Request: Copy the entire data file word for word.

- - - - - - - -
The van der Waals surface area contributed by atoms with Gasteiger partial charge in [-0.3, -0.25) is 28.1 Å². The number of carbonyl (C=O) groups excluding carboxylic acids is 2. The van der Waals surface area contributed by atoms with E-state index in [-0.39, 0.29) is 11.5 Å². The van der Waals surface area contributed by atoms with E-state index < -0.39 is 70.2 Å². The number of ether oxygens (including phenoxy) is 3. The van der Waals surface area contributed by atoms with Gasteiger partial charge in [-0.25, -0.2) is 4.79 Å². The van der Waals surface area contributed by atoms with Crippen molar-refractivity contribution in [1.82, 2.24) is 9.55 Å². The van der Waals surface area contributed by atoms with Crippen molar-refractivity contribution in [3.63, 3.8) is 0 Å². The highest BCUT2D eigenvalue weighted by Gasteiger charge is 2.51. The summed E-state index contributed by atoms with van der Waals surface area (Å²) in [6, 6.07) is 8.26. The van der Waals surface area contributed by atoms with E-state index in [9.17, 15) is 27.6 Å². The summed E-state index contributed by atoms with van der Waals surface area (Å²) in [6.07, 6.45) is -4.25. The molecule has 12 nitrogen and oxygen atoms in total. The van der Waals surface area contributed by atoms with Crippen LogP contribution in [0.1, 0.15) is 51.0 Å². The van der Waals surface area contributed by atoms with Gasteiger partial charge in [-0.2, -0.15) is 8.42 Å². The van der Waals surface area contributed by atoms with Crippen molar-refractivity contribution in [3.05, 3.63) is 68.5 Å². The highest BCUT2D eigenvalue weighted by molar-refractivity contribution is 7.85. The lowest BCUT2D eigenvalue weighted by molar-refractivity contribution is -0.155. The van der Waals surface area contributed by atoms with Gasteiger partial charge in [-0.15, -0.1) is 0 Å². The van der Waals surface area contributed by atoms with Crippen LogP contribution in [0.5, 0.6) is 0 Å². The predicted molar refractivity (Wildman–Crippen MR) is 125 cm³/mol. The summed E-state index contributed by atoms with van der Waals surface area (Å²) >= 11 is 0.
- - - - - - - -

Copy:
The van der Waals surface area contributed by atoms with Gasteiger partial charge in [-0.3, -0.25) is 28.1 Å². The number of carbonyl (C=O) groups excluding carboxylic acids is 2. The van der Waals surface area contributed by atoms with E-state index in [-0.39, 0.29) is 11.5 Å². The van der Waals surface area contributed by atoms with E-state index < -0.39 is 70.2 Å². The number of ether oxygens (including phenoxy) is 3. The van der Waals surface area contributed by atoms with Gasteiger partial charge in [-0.25, -0.2) is 4.79 Å². The van der Waals surface area contributed by atoms with Crippen molar-refractivity contribution in [1.82, 2.24) is 9.55 Å². The van der Waals surface area contributed by atoms with Crippen molar-refractivity contribution in [3.63, 3.8) is 0 Å². The highest BCUT2D eigenvalue weighted by Gasteiger charge is 2.51. The summed E-state index contributed by atoms with van der Waals surface area (Å²) in [6, 6.07) is 8.26. The van der Waals surface area contributed by atoms with E-state index in [9.17, 15) is 27.6 Å². The summed E-state index contributed by atoms with van der Waals surface area (Å²) in [6.07, 6.45) is -4.25. The molecule has 12 nitrogen and oxygen atoms in total. The van der Waals surface area contributed by atoms with Crippen LogP contribution in [0.1, 0.15) is 51.0 Å². The van der Waals surface area contributed by atoms with Gasteiger partial charge in [-0.2, -0.15) is 8.42 Å². The van der Waals surface area contributed by atoms with Crippen molar-refractivity contribution in [3.05, 3.63) is 68.5 Å². The highest BCUT2D eigenvalue weighted by molar-refractivity contribution is 7.85. The lowest BCUT2D eigenvalue weighted by molar-refractivity contribution is -0.155. The van der Waals surface area contributed by atoms with Gasteiger partial charge in [-0.15, -0.1) is 0 Å². The van der Waals surface area contributed by atoms with Crippen LogP contribution in [0.5, 0.6) is 0 Å². The predicted molar refractivity (Wildman–Crippen MR) is 125 cm³/mol. The summed E-state index contributed by atoms with van der Waals surface area (Å²) >= 11 is 0.